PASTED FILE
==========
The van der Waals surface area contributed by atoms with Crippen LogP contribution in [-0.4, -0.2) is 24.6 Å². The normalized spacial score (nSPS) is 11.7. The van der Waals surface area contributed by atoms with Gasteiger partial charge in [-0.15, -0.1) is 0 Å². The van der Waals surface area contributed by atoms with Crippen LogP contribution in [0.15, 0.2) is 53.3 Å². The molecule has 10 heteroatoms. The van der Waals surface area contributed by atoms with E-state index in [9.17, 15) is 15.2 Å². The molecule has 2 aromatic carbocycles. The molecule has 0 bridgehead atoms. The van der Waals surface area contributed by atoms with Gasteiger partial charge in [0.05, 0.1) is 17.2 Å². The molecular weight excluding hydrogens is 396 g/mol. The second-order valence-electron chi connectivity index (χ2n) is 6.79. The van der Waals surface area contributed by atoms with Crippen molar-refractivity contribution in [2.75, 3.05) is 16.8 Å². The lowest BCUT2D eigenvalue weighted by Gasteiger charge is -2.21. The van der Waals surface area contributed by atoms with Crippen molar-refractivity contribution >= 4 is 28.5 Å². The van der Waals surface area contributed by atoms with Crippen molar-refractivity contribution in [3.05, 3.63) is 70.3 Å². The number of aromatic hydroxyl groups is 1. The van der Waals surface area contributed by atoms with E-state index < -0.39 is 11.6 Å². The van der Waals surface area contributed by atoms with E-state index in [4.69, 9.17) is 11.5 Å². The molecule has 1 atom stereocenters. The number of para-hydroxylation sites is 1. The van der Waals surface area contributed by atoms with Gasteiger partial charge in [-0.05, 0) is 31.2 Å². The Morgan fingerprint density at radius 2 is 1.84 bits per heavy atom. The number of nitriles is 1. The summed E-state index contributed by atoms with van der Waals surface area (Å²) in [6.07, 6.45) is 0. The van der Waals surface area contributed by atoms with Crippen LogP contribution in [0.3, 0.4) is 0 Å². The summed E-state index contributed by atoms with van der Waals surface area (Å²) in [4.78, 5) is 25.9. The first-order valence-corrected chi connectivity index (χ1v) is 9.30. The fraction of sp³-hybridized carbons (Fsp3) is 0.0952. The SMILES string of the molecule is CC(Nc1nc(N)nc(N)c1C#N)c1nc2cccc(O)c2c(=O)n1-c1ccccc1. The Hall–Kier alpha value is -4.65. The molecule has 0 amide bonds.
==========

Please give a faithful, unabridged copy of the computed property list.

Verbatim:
The van der Waals surface area contributed by atoms with Crippen LogP contribution in [-0.4, -0.2) is 24.6 Å². The normalized spacial score (nSPS) is 11.7. The van der Waals surface area contributed by atoms with Gasteiger partial charge in [-0.15, -0.1) is 0 Å². The van der Waals surface area contributed by atoms with Crippen LogP contribution in [0.15, 0.2) is 53.3 Å². The molecule has 10 heteroatoms. The van der Waals surface area contributed by atoms with E-state index in [9.17, 15) is 15.2 Å². The molecule has 2 aromatic carbocycles. The molecule has 0 bridgehead atoms. The van der Waals surface area contributed by atoms with Gasteiger partial charge in [0.05, 0.1) is 17.2 Å². The molecular weight excluding hydrogens is 396 g/mol. The second-order valence-electron chi connectivity index (χ2n) is 6.79. The van der Waals surface area contributed by atoms with Crippen molar-refractivity contribution in [2.75, 3.05) is 16.8 Å². The lowest BCUT2D eigenvalue weighted by Gasteiger charge is -2.21. The van der Waals surface area contributed by atoms with Crippen molar-refractivity contribution >= 4 is 28.5 Å². The van der Waals surface area contributed by atoms with Crippen molar-refractivity contribution in [3.05, 3.63) is 70.3 Å². The number of aromatic hydroxyl groups is 1. The van der Waals surface area contributed by atoms with E-state index < -0.39 is 11.6 Å². The van der Waals surface area contributed by atoms with E-state index in [4.69, 9.17) is 11.5 Å². The molecule has 1 atom stereocenters. The number of para-hydroxylation sites is 1. The van der Waals surface area contributed by atoms with Gasteiger partial charge in [-0.05, 0) is 31.2 Å². The Morgan fingerprint density at radius 2 is 1.84 bits per heavy atom. The number of nitriles is 1. The summed E-state index contributed by atoms with van der Waals surface area (Å²) in [6.07, 6.45) is 0. The van der Waals surface area contributed by atoms with Crippen LogP contribution in [0.3, 0.4) is 0 Å². The summed E-state index contributed by atoms with van der Waals surface area (Å²) in [4.78, 5) is 25.9. The first-order valence-corrected chi connectivity index (χ1v) is 9.30. The fraction of sp³-hybridized carbons (Fsp3) is 0.0952. The SMILES string of the molecule is CC(Nc1nc(N)nc(N)c1C#N)c1nc2cccc(O)c2c(=O)n1-c1ccccc1. The Hall–Kier alpha value is -4.65. The molecule has 0 amide bonds.